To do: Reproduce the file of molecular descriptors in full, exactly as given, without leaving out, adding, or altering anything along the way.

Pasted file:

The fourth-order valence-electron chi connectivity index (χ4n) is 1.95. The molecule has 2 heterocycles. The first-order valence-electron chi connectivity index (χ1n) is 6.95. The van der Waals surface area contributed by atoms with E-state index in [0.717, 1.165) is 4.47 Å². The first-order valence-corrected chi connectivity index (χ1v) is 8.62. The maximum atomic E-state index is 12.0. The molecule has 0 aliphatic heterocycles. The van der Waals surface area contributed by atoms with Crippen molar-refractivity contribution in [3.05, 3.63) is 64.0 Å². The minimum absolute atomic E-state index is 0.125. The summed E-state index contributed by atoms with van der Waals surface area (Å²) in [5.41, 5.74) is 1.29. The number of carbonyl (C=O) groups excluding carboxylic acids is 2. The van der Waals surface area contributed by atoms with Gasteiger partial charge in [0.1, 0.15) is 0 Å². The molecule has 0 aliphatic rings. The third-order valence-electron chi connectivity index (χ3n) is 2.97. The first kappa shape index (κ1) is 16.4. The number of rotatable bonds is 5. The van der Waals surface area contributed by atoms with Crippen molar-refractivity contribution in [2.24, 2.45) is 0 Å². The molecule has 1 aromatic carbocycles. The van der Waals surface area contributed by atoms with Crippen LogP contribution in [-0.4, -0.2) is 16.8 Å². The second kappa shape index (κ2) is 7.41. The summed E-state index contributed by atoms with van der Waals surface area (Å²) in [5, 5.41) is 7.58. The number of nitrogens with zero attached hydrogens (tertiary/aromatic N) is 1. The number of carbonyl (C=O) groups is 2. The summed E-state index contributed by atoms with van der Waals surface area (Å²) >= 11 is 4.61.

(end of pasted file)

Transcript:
The fourth-order valence-electron chi connectivity index (χ4n) is 1.95. The molecule has 2 heterocycles. The first-order valence-electron chi connectivity index (χ1n) is 6.95. The van der Waals surface area contributed by atoms with E-state index in [0.717, 1.165) is 4.47 Å². The first-order valence-corrected chi connectivity index (χ1v) is 8.62. The maximum atomic E-state index is 12.0. The molecule has 0 aliphatic heterocycles. The van der Waals surface area contributed by atoms with Crippen molar-refractivity contribution in [3.05, 3.63) is 64.0 Å². The minimum absolute atomic E-state index is 0.125. The summed E-state index contributed by atoms with van der Waals surface area (Å²) in [5.41, 5.74) is 1.29. The number of carbonyl (C=O) groups excluding carboxylic acids is 2. The van der Waals surface area contributed by atoms with Gasteiger partial charge in [0.1, 0.15) is 0 Å². The molecule has 0 aliphatic rings. The third-order valence-electron chi connectivity index (χ3n) is 2.97. The first kappa shape index (κ1) is 16.4. The number of rotatable bonds is 5. The van der Waals surface area contributed by atoms with Crippen molar-refractivity contribution in [2.24, 2.45) is 0 Å². The molecule has 1 aromatic carbocycles. The van der Waals surface area contributed by atoms with Crippen LogP contribution in [-0.4, -0.2) is 16.8 Å². The second kappa shape index (κ2) is 7.41. The summed E-state index contributed by atoms with van der Waals surface area (Å²) in [5, 5.41) is 7.58. The number of nitrogens with zero attached hydrogens (tertiary/aromatic N) is 1. The number of carbonyl (C=O) groups is 2. The summed E-state index contributed by atoms with van der Waals surface area (Å²) >= 11 is 4.61.